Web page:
Once, on being asked by the Pharisees when the kingdom of God would come, Jesus replied, “The coming of the kingdom of God is not something that can be observed, nor will people say, ‘Here it is,’ or ‘There it is,’ because the kingdom of God is in your midst.”
In Romans it is written: “For the kingdom of God is not a matter of eating and drinking, but of righteousness, peace and joy in the Holy Spirit, because anyone who serves Christ in this way is pleasing to God and approved by men. Let us therefore make every effort to do what leads to peace and to mutual edification.
I was frightened last week after the multiple bombings but honestly, I’m more frightened this week, when I hear people calling for a registry of all Muslims in the United States. Kevin asked, “What’s next? Do we tattoo numbers on their arms, make them wear yellow stars?” This does not sound like Christ’s kingdom to me.
In the face of all that is happening I’m deeply comforted by these words of Martin Luther King: “The arc of the moral universe is long, but it bends toward justice.” I pray for that.
Jesus said, “I was born and came into the world for this reason: to testify to the truth. Whoever accepts the truth listens to my voice.” I join Pilate in asking, “What is truth?”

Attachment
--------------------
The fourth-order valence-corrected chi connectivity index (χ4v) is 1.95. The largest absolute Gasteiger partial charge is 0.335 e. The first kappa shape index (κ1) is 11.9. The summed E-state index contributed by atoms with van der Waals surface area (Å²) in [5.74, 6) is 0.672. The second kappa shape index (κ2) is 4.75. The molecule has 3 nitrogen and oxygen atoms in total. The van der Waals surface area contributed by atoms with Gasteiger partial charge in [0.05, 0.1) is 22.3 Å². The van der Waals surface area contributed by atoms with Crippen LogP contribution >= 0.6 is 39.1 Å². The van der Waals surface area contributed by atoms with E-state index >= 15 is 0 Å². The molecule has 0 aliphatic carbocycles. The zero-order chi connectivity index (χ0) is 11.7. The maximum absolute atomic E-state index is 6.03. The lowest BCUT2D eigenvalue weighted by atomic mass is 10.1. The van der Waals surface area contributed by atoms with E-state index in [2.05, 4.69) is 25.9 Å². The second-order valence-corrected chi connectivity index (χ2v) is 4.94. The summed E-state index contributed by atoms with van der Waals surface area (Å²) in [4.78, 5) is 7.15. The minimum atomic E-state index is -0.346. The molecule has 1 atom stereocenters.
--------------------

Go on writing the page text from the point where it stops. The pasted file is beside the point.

We hear so much these days, we have so much information flung at us. How do we know what is true? A simple way to determine God’s truth is to look for love. If you are hearing a lot of hate in a message then it is not God’s truth.
Here are some truths:
“Truth: God loves us so much that he comes to us as Christ.
Truth: God loves us so much that his grace extends to every single one of us.
Truth: God’s kingdom is right here on earth with us.
Truth: It is up to us to usher the kingdom in, not by right belief, but by right action, as we seek to love others, help our neighbors, and heal the broken ones.”
Let us pray: King of truth, help us to listen to your voice first so that your voice drowns out all of the false voices that surround us. Keep us focused on you and your love and mercy for everyone.